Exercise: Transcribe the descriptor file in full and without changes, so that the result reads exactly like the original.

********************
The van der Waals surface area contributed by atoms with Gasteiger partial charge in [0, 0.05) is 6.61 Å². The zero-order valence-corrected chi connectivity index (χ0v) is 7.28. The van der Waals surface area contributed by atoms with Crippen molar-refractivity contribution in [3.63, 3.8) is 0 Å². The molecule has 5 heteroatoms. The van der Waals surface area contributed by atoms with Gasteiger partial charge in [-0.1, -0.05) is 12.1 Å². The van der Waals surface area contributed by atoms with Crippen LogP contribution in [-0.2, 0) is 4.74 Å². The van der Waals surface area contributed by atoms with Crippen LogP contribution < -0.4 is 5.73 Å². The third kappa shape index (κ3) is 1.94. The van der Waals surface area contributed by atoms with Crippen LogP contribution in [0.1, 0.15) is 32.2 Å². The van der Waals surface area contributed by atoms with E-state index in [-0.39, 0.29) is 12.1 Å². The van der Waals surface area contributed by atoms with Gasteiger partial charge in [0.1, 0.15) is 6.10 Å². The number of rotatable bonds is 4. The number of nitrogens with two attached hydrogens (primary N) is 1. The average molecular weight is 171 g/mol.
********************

The van der Waals surface area contributed by atoms with Gasteiger partial charge in [0, 0.05) is 6.61 Å². The zero-order valence-corrected chi connectivity index (χ0v) is 7.28. The van der Waals surface area contributed by atoms with Crippen molar-refractivity contribution in [3.63, 3.8) is 0 Å². The molecule has 5 heteroatoms. The van der Waals surface area contributed by atoms with Gasteiger partial charge in [-0.1, -0.05) is 12.1 Å². The van der Waals surface area contributed by atoms with Crippen LogP contribution in [-0.2, 0) is 4.74 Å². The van der Waals surface area contributed by atoms with Crippen LogP contribution < -0.4 is 5.73 Å². The third kappa shape index (κ3) is 1.94. The van der Waals surface area contributed by atoms with Crippen LogP contribution in [0.1, 0.15) is 32.2 Å². The van der Waals surface area contributed by atoms with E-state index in [-0.39, 0.29) is 12.1 Å². The van der Waals surface area contributed by atoms with Gasteiger partial charge in [0.1, 0.15) is 6.10 Å². The number of rotatable bonds is 4. The number of nitrogens with two attached hydrogens (primary N) is 1. The average molecular weight is 171 g/mol.